A baby's nursery should be the safest room in the
house. Choosing safe furniture is of primary importance
in order to protect your child.
The safest bed for a child under 2 years old is a
standard crib. Hand-me-downs or second-hand cribs made
prior to 1972 may contain lead-based paint or have
numerous dangers built into the design.
Although an antique crib may provide that final
designer touch, a new crib has years of experience
built into the design to provide a safe haven for your
baby. When choosing, select a crib made after 1972 that
follows all safety specifications.
Avoid placing a crib near windows. If a crib is near a
window, make sure that drapery and miniblind cords are
OUT OF REACH so as to prevent strangulation. Cut those
cords to the shortest possible length so that they are
impossible for your child to reach.
Keep the crib away from lamps or other electrical
appliances. Lamp cords should be wrapped so as not to
leave excess length available for a baby to chew or as
a strangulation hazard. If possible, cords should hang
down behind a large piece of furniture and be wrapped
and placed out of a child's reach.
A changing table should have guardrails and a
protective strap that should be used each time a baby's
diaper is changed. Drawers and shelves should be easily
accessible to avoid searching for items away from the
Never leave a baby unattended on a changing table.
Children learn in an instant how to roll over. They can
fall off while you turn to look for a diaper.
A bed should have a simple headboard with no
protrusions or decorative posts that may catch on a
child's pajamas or clothing. The bed should be placed
against a wall, preferably in a corner, to help guard
against falls. Keep beds away from lower windows to
avoid possible bumps or falls through glass.
Bunk beds may be great space savers, but they have
played host to several deaths and injuries over the
MONITORING YOUR BABY:
Home intercom systems serve as great monitors for baby
during the night and at nap times.
WINDOWS AND WINDOW
All windows should be made of tempered glass that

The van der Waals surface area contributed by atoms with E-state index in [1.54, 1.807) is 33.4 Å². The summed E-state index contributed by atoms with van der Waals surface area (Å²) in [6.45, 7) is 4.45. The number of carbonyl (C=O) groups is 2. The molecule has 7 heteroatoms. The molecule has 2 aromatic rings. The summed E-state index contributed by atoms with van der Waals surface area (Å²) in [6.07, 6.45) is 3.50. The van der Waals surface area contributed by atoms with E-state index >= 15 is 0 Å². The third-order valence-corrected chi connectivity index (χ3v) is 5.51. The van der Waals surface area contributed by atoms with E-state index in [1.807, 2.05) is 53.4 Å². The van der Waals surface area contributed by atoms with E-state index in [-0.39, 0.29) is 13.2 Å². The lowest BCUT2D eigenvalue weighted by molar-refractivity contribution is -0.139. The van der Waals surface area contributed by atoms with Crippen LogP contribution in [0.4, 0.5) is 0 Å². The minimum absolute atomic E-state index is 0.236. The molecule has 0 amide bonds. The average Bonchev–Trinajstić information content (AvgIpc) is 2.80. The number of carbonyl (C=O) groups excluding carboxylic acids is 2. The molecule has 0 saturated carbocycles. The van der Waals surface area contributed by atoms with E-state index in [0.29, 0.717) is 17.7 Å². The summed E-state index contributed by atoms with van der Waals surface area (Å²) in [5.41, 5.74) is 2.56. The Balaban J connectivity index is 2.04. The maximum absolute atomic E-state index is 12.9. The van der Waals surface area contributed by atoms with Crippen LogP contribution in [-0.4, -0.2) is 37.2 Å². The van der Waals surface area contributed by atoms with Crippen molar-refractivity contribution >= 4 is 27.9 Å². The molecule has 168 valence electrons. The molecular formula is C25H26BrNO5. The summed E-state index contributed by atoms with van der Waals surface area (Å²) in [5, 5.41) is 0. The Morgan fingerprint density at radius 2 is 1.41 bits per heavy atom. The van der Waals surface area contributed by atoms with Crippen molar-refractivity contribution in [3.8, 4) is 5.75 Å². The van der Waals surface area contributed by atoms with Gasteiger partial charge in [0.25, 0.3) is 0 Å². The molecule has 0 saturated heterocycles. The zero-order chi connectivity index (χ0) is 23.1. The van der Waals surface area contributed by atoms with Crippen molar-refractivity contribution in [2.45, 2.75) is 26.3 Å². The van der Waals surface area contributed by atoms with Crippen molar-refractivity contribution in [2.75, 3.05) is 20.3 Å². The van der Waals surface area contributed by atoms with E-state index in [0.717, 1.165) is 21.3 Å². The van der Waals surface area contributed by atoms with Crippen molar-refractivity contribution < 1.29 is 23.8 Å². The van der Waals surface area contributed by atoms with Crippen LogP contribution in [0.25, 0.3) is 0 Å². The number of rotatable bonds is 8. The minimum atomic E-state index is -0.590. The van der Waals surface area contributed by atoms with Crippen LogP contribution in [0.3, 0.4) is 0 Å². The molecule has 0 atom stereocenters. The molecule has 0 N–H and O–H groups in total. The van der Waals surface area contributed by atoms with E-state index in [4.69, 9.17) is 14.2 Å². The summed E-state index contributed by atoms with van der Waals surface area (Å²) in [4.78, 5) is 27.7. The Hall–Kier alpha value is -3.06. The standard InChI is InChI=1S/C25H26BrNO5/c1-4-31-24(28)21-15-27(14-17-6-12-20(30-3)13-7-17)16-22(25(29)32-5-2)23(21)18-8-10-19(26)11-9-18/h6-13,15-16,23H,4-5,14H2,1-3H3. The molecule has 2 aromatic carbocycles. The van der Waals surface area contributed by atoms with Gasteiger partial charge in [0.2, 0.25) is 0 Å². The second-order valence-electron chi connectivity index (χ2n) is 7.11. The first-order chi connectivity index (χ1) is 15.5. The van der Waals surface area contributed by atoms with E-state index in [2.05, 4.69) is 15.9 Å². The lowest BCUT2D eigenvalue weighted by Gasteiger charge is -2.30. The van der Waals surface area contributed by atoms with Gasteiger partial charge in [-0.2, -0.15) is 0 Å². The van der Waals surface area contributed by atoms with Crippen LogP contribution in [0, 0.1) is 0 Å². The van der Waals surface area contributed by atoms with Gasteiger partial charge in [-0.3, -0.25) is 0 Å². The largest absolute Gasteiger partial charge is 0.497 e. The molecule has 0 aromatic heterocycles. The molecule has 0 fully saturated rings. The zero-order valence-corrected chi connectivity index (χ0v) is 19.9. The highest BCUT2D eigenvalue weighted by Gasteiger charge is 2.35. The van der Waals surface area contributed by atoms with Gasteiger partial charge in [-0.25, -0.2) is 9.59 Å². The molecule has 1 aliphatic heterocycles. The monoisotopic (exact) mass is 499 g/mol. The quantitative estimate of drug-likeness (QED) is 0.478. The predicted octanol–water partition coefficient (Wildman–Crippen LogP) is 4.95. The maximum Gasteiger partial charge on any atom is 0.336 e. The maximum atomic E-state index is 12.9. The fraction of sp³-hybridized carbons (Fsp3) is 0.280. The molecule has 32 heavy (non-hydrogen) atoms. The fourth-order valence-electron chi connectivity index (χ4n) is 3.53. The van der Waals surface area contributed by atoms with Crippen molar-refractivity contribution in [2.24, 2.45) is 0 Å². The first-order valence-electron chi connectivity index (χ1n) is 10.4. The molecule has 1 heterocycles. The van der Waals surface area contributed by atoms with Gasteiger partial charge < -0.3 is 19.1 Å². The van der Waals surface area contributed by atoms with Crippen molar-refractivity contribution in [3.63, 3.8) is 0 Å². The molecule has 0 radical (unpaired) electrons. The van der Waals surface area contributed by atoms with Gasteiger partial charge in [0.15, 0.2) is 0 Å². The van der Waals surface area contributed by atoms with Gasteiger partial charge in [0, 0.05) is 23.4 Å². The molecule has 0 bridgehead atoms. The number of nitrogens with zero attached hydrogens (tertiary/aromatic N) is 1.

prevents the glass from breaking into dangerous shards.
Drapery and mini-blind cords present a hazard in every
home. Unfortunately, cords left in their reach have
strangled many young children.
Blind and shade cords should be retained on wall cleats
and drapery cords should be securely attached to a wall
or baseboard to avoid accessibility.
Electrical outlets should be covered. Place dressers or
changing tables in front of them whenever possible to
avoid a child gaining access to potential dangers.
Safety for Toddlers provides self-closing electrical
outlet covers to help assure that parents will not
forget to replace the cover after each use.
A child's closet should be free or wire hangers,
mothballs, dry cleaning bags and any object with small
parts that a child may choke on, sharp points that may
cut or poke a child or closet hooks that may poke a
MASTER AND OTHER
The master bedroom and all siblings bedrooms should
have the same safety features as the rest of the house.
Keep the following checklist in mind:
- Check the floor for dangerous items.
- Empty nightstands of medication, sewing materials,
cosmetics, jewelry, buttons, manicure tools, and other
typically dangerous items.
- Keep drapery and mini-blind cords inaccessible.
- Follow all bathroom safety rules.
- Do not hang mirrors or picture frames above the
bed; an earthquake can knock them off onto some
- Keep older siblings' toy away from infants so that
small parts do not get into a baby's mouth.
- Keep a flashlight and portable radio in a latched
drawer in each bedroom in case of a power outage.
Flashlights are indispensable after an earthquake.
- NEVER KEEP FIREARMS IN A HOME WITH SMALL CHILDREN. IF YOU MUST, KEEP THE FIREARM EITHER DISMANTLED, ALWAYS
UNLOADED, PROVIDE A LOCKING MECHANISM FOR THAT
PARTICULAR FIREARM, OR KEEP IT LOCKED IN A GUN SAFE